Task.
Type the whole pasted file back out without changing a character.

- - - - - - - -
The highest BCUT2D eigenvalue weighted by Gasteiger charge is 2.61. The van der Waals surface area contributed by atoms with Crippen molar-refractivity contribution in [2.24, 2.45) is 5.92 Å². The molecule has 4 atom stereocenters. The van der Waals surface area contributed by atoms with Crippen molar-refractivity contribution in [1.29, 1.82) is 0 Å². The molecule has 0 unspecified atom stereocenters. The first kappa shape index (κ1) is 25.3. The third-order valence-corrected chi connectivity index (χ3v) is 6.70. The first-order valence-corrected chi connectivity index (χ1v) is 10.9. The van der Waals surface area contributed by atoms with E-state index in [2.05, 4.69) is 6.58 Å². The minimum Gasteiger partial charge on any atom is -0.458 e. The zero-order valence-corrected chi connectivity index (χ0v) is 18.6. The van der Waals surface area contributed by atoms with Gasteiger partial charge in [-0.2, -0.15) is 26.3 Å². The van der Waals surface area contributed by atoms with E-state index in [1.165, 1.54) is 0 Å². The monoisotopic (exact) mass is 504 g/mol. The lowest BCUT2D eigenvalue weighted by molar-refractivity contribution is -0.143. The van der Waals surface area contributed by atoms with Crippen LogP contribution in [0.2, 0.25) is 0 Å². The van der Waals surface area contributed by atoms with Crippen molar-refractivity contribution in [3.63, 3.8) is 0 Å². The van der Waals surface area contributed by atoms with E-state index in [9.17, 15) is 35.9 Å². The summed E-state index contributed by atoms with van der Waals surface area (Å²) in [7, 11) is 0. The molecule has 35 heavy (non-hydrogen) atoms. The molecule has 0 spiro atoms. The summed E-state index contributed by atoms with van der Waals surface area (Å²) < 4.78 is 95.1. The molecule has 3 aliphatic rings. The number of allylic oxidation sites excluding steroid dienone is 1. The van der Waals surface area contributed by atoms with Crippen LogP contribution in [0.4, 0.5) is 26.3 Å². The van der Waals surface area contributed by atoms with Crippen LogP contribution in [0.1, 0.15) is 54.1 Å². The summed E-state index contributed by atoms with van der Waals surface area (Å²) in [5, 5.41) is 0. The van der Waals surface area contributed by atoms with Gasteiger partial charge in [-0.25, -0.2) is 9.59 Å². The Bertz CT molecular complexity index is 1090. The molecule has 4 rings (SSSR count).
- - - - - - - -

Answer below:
The highest BCUT2D eigenvalue weighted by Gasteiger charge is 2.61. The van der Waals surface area contributed by atoms with Crippen molar-refractivity contribution in [2.24, 2.45) is 5.92 Å². The molecule has 4 atom stereocenters. The van der Waals surface area contributed by atoms with Crippen molar-refractivity contribution in [1.29, 1.82) is 0 Å². The molecule has 0 unspecified atom stereocenters. The first kappa shape index (κ1) is 25.3. The third-order valence-corrected chi connectivity index (χ3v) is 6.70. The first-order valence-corrected chi connectivity index (χ1v) is 10.9. The van der Waals surface area contributed by atoms with E-state index in [2.05, 4.69) is 6.58 Å². The minimum Gasteiger partial charge on any atom is -0.458 e. The zero-order valence-corrected chi connectivity index (χ0v) is 18.6. The van der Waals surface area contributed by atoms with Gasteiger partial charge in [-0.2, -0.15) is 26.3 Å². The van der Waals surface area contributed by atoms with E-state index in [1.165, 1.54) is 0 Å². The monoisotopic (exact) mass is 504 g/mol. The lowest BCUT2D eigenvalue weighted by molar-refractivity contribution is -0.143. The van der Waals surface area contributed by atoms with Crippen LogP contribution in [0.2, 0.25) is 0 Å². The van der Waals surface area contributed by atoms with Crippen molar-refractivity contribution in [3.63, 3.8) is 0 Å². The van der Waals surface area contributed by atoms with E-state index in [9.17, 15) is 35.9 Å². The summed E-state index contributed by atoms with van der Waals surface area (Å²) in [7, 11) is 0. The molecule has 35 heavy (non-hydrogen) atoms. The molecule has 0 spiro atoms. The summed E-state index contributed by atoms with van der Waals surface area (Å²) < 4.78 is 95.1. The molecule has 3 aliphatic rings. The number of allylic oxidation sites excluding steroid dienone is 1. The van der Waals surface area contributed by atoms with Crippen LogP contribution in [0.4, 0.5) is 26.3 Å². The van der Waals surface area contributed by atoms with Crippen LogP contribution in [0.1, 0.15) is 54.1 Å². The summed E-state index contributed by atoms with van der Waals surface area (Å²) in [5, 5.41) is 0. The van der Waals surface area contributed by atoms with Gasteiger partial charge in [-0.25, -0.2) is 9.59 Å². The Bertz CT molecular complexity index is 1090. The molecule has 4 rings (SSSR count).